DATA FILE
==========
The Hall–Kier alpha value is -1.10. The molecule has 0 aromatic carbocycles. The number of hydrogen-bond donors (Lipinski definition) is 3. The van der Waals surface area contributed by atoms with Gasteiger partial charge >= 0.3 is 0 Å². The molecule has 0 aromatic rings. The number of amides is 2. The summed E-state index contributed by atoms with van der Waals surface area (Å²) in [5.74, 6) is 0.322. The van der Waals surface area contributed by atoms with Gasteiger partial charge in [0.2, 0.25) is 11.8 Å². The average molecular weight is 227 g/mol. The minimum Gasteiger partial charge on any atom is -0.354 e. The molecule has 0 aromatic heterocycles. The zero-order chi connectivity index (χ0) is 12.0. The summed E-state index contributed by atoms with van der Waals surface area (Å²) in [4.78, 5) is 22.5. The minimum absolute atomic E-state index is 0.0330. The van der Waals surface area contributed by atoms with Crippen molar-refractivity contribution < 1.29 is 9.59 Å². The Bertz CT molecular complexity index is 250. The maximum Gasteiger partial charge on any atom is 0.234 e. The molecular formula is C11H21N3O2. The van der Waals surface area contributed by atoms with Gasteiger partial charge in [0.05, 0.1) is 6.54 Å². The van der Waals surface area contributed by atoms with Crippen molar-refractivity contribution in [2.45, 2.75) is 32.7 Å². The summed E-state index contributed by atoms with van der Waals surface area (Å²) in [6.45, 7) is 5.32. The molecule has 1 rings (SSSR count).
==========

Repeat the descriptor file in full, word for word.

The Hall–Kier alpha value is -1.10. The molecule has 0 aromatic carbocycles. The number of hydrogen-bond donors (Lipinski definition) is 3. The van der Waals surface area contributed by atoms with Gasteiger partial charge >= 0.3 is 0 Å². The molecule has 0 aromatic rings. The number of amides is 2. The summed E-state index contributed by atoms with van der Waals surface area (Å²) in [5.74, 6) is 0.322. The van der Waals surface area contributed by atoms with Gasteiger partial charge in [0.2, 0.25) is 11.8 Å². The average molecular weight is 227 g/mol. The minimum Gasteiger partial charge on any atom is -0.354 e. The molecule has 0 aromatic heterocycles. The zero-order chi connectivity index (χ0) is 12.0. The summed E-state index contributed by atoms with van der Waals surface area (Å²) in [4.78, 5) is 22.5. The minimum absolute atomic E-state index is 0.0330. The van der Waals surface area contributed by atoms with Crippen molar-refractivity contribution < 1.29 is 9.59 Å². The Bertz CT molecular complexity index is 250. The maximum Gasteiger partial charge on any atom is 0.234 e. The molecular formula is C11H21N3O2. The van der Waals surface area contributed by atoms with Gasteiger partial charge in [0.05, 0.1) is 6.54 Å². The van der Waals surface area contributed by atoms with Crippen molar-refractivity contribution in [2.45, 2.75) is 32.7 Å². The summed E-state index contributed by atoms with van der Waals surface area (Å²) in [6.45, 7) is 5.32. The molecule has 1 rings (SSSR count).